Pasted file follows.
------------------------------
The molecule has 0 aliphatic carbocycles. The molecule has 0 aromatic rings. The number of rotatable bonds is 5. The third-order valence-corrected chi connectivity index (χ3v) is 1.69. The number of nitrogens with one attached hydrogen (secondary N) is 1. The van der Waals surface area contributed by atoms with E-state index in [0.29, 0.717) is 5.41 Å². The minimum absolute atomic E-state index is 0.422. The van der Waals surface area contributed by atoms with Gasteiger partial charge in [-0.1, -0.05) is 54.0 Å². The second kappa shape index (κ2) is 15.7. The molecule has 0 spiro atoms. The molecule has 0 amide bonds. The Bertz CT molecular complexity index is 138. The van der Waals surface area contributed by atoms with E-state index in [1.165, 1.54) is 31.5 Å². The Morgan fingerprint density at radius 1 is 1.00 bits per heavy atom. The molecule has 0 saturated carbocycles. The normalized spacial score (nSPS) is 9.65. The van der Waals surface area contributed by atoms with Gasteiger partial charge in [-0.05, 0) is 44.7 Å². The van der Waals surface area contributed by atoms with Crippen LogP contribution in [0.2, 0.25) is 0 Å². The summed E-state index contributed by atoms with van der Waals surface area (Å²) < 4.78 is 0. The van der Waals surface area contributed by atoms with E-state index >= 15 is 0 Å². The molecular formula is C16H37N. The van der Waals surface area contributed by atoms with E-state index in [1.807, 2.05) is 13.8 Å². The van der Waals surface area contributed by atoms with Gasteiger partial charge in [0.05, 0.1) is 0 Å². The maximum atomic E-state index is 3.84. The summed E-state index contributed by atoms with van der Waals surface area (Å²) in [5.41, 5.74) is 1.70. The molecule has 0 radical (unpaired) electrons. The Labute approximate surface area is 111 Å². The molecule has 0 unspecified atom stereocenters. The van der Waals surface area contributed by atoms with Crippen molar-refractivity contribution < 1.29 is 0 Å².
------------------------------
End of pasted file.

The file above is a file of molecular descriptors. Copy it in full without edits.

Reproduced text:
The molecule has 0 aliphatic carbocycles. The molecule has 0 aromatic rings. The number of rotatable bonds is 5. The third-order valence-corrected chi connectivity index (χ3v) is 1.69. The number of nitrogens with one attached hydrogen (secondary N) is 1. The van der Waals surface area contributed by atoms with E-state index in [0.29, 0.717) is 5.41 Å². The minimum absolute atomic E-state index is 0.422. The van der Waals surface area contributed by atoms with Gasteiger partial charge in [-0.1, -0.05) is 54.0 Å². The second kappa shape index (κ2) is 15.7. The molecule has 0 spiro atoms. The molecule has 0 amide bonds. The Bertz CT molecular complexity index is 138. The van der Waals surface area contributed by atoms with E-state index in [1.165, 1.54) is 31.5 Å². The Morgan fingerprint density at radius 1 is 1.00 bits per heavy atom. The molecule has 0 saturated carbocycles. The normalized spacial score (nSPS) is 9.65. The van der Waals surface area contributed by atoms with Gasteiger partial charge in [-0.05, 0) is 44.7 Å². The van der Waals surface area contributed by atoms with Crippen LogP contribution in [0.2, 0.25) is 0 Å². The summed E-state index contributed by atoms with van der Waals surface area (Å²) < 4.78 is 0. The van der Waals surface area contributed by atoms with E-state index >= 15 is 0 Å². The molecular formula is C16H37N. The van der Waals surface area contributed by atoms with E-state index in [1.807, 2.05) is 13.8 Å². The van der Waals surface area contributed by atoms with Gasteiger partial charge in [0.05, 0.1) is 0 Å². The maximum atomic E-state index is 3.84. The summed E-state index contributed by atoms with van der Waals surface area (Å²) in [5.41, 5.74) is 1.70. The molecule has 0 radical (unpaired) electrons. The Labute approximate surface area is 111 Å². The molecule has 0 unspecified atom stereocenters. The van der Waals surface area contributed by atoms with Crippen molar-refractivity contribution < 1.29 is 0 Å².